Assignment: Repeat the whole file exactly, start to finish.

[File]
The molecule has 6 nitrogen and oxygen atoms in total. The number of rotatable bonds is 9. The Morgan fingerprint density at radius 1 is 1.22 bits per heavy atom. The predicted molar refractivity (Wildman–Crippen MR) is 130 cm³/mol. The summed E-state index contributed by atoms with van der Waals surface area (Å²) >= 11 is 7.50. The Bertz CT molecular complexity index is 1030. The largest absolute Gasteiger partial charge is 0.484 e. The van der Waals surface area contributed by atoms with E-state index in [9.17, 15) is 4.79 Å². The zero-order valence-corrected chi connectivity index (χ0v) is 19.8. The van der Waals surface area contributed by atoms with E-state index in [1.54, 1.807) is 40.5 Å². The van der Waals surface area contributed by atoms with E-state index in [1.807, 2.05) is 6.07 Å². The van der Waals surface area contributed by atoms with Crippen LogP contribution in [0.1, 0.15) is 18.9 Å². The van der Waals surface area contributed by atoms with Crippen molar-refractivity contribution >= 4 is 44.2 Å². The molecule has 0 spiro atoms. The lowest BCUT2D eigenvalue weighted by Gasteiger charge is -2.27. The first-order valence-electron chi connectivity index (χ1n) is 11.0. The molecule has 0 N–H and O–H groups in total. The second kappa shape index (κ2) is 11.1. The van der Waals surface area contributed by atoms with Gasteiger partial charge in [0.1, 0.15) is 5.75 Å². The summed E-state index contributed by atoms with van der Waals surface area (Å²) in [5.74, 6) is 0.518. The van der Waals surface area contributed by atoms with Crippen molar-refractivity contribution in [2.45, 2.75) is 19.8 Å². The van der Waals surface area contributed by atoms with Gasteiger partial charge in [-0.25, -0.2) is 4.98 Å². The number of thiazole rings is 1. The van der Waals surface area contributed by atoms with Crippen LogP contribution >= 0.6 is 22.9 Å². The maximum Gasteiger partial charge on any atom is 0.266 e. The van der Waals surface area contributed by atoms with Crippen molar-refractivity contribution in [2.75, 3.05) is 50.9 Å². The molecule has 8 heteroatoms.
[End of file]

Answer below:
The molecule has 6 nitrogen and oxygen atoms in total. The number of rotatable bonds is 9. The Morgan fingerprint density at radius 1 is 1.22 bits per heavy atom. The predicted molar refractivity (Wildman–Crippen MR) is 130 cm³/mol. The summed E-state index contributed by atoms with van der Waals surface area (Å²) >= 11 is 7.50. The Bertz CT molecular complexity index is 1030. The largest absolute Gasteiger partial charge is 0.484 e. The van der Waals surface area contributed by atoms with E-state index in [9.17, 15) is 4.79 Å². The zero-order valence-corrected chi connectivity index (χ0v) is 19.8. The van der Waals surface area contributed by atoms with E-state index in [1.54, 1.807) is 40.5 Å². The van der Waals surface area contributed by atoms with E-state index in [1.807, 2.05) is 6.07 Å². The van der Waals surface area contributed by atoms with Crippen LogP contribution in [0.1, 0.15) is 18.9 Å². The van der Waals surface area contributed by atoms with Crippen molar-refractivity contribution >= 4 is 44.2 Å². The molecule has 0 spiro atoms. The lowest BCUT2D eigenvalue weighted by Gasteiger charge is -2.27. The first-order valence-electron chi connectivity index (χ1n) is 11.0. The molecule has 0 N–H and O–H groups in total. The second kappa shape index (κ2) is 11.1. The van der Waals surface area contributed by atoms with Gasteiger partial charge in [0.1, 0.15) is 5.75 Å². The summed E-state index contributed by atoms with van der Waals surface area (Å²) in [5.74, 6) is 0.518. The van der Waals surface area contributed by atoms with Crippen molar-refractivity contribution in [2.45, 2.75) is 19.8 Å². The van der Waals surface area contributed by atoms with Gasteiger partial charge in [-0.25, -0.2) is 4.98 Å². The number of thiazole rings is 1. The van der Waals surface area contributed by atoms with Crippen LogP contribution >= 0.6 is 22.9 Å². The maximum Gasteiger partial charge on any atom is 0.266 e. The van der Waals surface area contributed by atoms with Crippen molar-refractivity contribution in [2.75, 3.05) is 50.9 Å². The molecule has 8 heteroatoms.